Nonequilibrium Quantum Matter and
We are a theoretical group interested in understanding how macroscale, collective behavior of electrons and atoms in matter emerges from the laws of quantum mechanics governing their motion on the microscopic scale. Our research activities primarily involve the use of analytical tools, supplemented by numerical techniques, to study the transport of mass, charge, spin, and/or heat through various low-dimensional quantum matter, systems tuned close to thermal and quantum critical points, magnetically ordered systems (e.g., ferromagnets and antiferromagnets), as well as quantum spin systems hosting a myriad of interesting phenomena such as topological order and emergent excitations with fractional quantum numbers and statistics. Of particular interest is nonequilibrium spin transport through insulating spin systems, an emerging subfield of condensed matter physics, still largely unexplored but a topic of relevance due to the recent exciting experimental developments that have come out of the field of spintronics.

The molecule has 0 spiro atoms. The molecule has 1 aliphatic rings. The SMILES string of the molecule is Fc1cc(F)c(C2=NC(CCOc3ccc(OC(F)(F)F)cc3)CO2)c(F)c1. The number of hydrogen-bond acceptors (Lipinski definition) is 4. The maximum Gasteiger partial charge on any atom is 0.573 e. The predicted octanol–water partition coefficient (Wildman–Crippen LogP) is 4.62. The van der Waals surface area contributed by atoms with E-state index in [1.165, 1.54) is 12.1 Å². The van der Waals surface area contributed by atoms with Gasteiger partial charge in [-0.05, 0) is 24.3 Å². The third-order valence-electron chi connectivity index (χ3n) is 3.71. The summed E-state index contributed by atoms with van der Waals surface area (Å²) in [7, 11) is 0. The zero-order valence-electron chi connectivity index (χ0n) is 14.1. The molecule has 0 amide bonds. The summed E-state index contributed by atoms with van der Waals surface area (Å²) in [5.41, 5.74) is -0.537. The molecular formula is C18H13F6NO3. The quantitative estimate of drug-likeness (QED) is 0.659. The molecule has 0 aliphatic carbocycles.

Our research maintains a strong synergy with experiments; they are a driving force for our theoretical efforts, and our goal, in turn, is to stimulate future experiments. Transport properties of different materials are theoretically studied with the machinery of linear-response theory, nonequilibrium quantum field theory, semi-classical dynamics, the renormalization group technique, scaling theories and more. While our ultimate goal is to advance our fundamental understanding of quantum matter via transport studies, an important subset of our work focuses on proposing novel device applications, such as new platforms for classical and quantum computation, based on the theoretical understanding that we develop through our research.